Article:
Reggie Watts entertains and fascinates huge audiences with performances that are almost impossible to describe. The musician/comedian/beatboxer goes from singing to creating music on his looper and keyboard, to speaking, often in unexpected accents or languages, or no language at all. Watts performs frequently, all over the world, and each appearance, including a 2012 TED Talk, is completely improvisational and one-of-a-kind.
Watts has had a spectacular career so far, going from a pick-up keyboard artist for Seattle bands to the bandleader on The Late, Late Show With James Corden. He did it by listening to his intuition and ignoring just about every rule there is for becoming successful.
Here are a few of the rules for success Watts didn't follow.
1. Have a vision of what you want to accomplish.
Career experts say you should start with definite career goals, then take steps that will lead toward your objective. They also say you should focus on your greatest passion to the exclusion of all else.
Watts didn't do any of that. Although he did standup comedy in high school, when he moved from Great Falls, Montana to Seattle after graduation, he offered himself as a keyboard player to local bands simply because there were a lot of bands looking for one. "I just gravitate to whatever's available," he says.
During gigs, he did brief bits of comedy and sketches in between songs, and he began getting offers of keyboard/comedy gigs. Though he played in several successful bands, most notably Maktub, he decided to focus on these solo gigs and comedy work because it seemed like an easier way to make a living.
2. Work really, really hard and do whatever it takes.
Watts got a chance to perform in the Invite Them Up comedy show in New York City. That led to more exposure for Watts' comedy, and to collaboration with comedian Scott Aukerman. When Aukerman was hired to create the late-night talk show spoof Comedy Bang! Bang! on the IFC channel he invited Watts to be the show's bandleader, even though the show didn't have a band. (Watts, with his skills at looping, overdubbing, keyboard, beat boxing, and vocalization is probably as close to a one-person band as any human being can get.)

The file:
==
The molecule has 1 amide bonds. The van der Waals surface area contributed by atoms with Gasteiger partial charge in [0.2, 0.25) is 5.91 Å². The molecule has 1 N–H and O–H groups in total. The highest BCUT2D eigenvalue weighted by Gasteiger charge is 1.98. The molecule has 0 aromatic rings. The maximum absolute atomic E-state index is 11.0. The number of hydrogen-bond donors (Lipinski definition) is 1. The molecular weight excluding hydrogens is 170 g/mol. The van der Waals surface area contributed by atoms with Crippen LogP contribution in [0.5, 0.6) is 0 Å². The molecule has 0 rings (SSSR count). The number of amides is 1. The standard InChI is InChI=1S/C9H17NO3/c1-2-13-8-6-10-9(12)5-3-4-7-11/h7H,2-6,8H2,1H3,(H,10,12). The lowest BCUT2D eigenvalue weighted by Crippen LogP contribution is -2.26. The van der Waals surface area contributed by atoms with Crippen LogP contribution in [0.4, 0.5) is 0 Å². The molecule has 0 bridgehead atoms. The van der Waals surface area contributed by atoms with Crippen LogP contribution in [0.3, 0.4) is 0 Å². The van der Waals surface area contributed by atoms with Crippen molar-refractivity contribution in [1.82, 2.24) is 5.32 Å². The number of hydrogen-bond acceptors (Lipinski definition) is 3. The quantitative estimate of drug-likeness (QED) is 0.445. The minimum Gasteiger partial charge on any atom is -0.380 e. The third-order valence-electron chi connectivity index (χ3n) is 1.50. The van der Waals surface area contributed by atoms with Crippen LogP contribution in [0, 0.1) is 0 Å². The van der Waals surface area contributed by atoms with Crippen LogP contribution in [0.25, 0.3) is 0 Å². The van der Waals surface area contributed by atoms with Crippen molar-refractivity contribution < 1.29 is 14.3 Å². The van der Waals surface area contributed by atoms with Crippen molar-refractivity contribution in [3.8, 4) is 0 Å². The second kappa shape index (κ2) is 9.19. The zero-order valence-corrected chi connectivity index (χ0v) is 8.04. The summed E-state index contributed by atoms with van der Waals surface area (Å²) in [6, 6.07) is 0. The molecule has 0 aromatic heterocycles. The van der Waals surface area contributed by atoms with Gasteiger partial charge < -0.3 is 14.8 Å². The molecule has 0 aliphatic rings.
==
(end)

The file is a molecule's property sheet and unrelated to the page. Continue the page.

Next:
It was a great leap forward in Watts' career, but he quit after two and a half seasons. "I didn't like getting up early anymore," he says. "That sounds like a lame thing to say these days." But, he says, "I don't want to be grumpy on set. I want to have fun, whatever project I'm doing. I started feeling that I was getting more negative than I wanted to be and I didn't like that."
3. When you see an opportunity, grab it.
Technically, Watts did follow this rule, but just barely. After leaving Comedy Bang! Bang!, he figured his Hollywood career was over and planned to move back to New York. Then his agent called to say that James Corden, who was taking over as host of The Late Late Show wanted to talk. Corden had heard about Watts feeling overworked on Comedy Bang! Bang! and promised a short workday that would start in the afternoon.
Watts knew it was a rare opportunity, yet he hesitated. "A lot of my friends thought I was crazy for thinking about it," he says. "They're like, 'Just take the gig!'" But, Watts says, "The most important thing for me is to be happy doing what I'm doing. And if I'm not having fun, then there's no point in me being involved in something."
Sarah Silverman, a friend from his Invite Them Up days offered some advice: "Make a list of all the things you want to be part of the deal, and if they agree to it, consider doing it." So Watts made a list of all the things he wanted, including the right to choose his own band members and work improvisationally with little rehearsal. "They agreed to all of it," he says. "So that was kind of it for me." Five years in, he's still glad he said yes.
Watts' contrarian approach to success may not work for everyone. But it comes from following his intuition, which is something most of us should do more often. "It leads you where you need to go," Watts says. "It's like you have a feeling about the world you want to live in or the way that you'd like to feel. You hold on to that feeling."